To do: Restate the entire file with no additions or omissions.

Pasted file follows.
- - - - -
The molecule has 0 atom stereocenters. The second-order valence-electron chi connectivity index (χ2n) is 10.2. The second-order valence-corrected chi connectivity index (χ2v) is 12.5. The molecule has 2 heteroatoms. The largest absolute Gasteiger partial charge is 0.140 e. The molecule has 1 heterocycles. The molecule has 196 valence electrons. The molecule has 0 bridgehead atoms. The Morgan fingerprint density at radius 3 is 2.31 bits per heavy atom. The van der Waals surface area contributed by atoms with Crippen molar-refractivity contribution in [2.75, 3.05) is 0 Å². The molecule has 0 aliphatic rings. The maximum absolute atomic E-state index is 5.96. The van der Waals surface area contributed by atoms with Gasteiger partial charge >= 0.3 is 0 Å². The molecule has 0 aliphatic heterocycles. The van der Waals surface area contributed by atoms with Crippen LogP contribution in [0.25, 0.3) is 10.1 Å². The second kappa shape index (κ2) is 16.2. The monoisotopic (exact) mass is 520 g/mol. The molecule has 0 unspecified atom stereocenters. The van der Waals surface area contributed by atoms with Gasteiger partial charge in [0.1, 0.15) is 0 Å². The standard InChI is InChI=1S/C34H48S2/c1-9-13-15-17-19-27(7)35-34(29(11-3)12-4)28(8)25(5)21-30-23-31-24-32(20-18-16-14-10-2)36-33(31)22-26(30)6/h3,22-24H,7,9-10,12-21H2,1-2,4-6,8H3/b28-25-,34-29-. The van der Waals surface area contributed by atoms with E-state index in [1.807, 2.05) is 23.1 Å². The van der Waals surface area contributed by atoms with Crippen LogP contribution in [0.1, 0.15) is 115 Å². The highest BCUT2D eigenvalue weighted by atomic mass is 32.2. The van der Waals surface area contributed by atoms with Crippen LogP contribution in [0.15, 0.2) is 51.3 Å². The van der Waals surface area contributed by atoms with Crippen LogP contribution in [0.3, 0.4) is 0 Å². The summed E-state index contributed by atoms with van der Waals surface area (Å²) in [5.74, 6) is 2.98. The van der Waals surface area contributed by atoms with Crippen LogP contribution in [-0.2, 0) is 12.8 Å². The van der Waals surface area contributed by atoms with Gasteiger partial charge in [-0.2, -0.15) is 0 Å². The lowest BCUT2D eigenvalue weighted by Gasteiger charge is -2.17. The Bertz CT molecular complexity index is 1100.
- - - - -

The molecule has 0 atom stereocenters. The second-order valence-electron chi connectivity index (χ2n) is 10.2. The second-order valence-corrected chi connectivity index (χ2v) is 12.5. The molecule has 2 heteroatoms. The largest absolute Gasteiger partial charge is 0.140 e. The molecule has 1 heterocycles. The molecule has 196 valence electrons. The molecule has 0 bridgehead atoms. The Morgan fingerprint density at radius 3 is 2.31 bits per heavy atom. The van der Waals surface area contributed by atoms with Crippen molar-refractivity contribution in [2.75, 3.05) is 0 Å². The molecule has 0 aliphatic rings. The maximum absolute atomic E-state index is 5.96. The van der Waals surface area contributed by atoms with Gasteiger partial charge >= 0.3 is 0 Å². The molecule has 0 aliphatic heterocycles. The van der Waals surface area contributed by atoms with Crippen LogP contribution in [0.25, 0.3) is 10.1 Å². The second kappa shape index (κ2) is 16.2. The monoisotopic (exact) mass is 520 g/mol. The molecule has 0 unspecified atom stereocenters. The van der Waals surface area contributed by atoms with Gasteiger partial charge in [0.1, 0.15) is 0 Å². The standard InChI is InChI=1S/C34H48S2/c1-9-13-15-17-19-27(7)35-34(29(11-3)12-4)28(8)25(5)21-30-23-31-24-32(20-18-16-14-10-2)36-33(31)22-26(30)6/h3,22-24H,7,9-10,12-21H2,1-2,4-6,8H3/b28-25-,34-29-. The van der Waals surface area contributed by atoms with E-state index in [1.807, 2.05) is 23.1 Å². The van der Waals surface area contributed by atoms with Crippen LogP contribution in [0.1, 0.15) is 115 Å². The highest BCUT2D eigenvalue weighted by atomic mass is 32.2. The van der Waals surface area contributed by atoms with Crippen LogP contribution in [0.15, 0.2) is 51.3 Å². The van der Waals surface area contributed by atoms with Crippen LogP contribution in [0.3, 0.4) is 0 Å². The summed E-state index contributed by atoms with van der Waals surface area (Å²) in [5.74, 6) is 2.98. The van der Waals surface area contributed by atoms with Crippen LogP contribution in [-0.2, 0) is 12.8 Å². The van der Waals surface area contributed by atoms with Gasteiger partial charge in [-0.2, -0.15) is 0 Å². The lowest BCUT2D eigenvalue weighted by Gasteiger charge is -2.17. The Bertz CT molecular complexity index is 1100.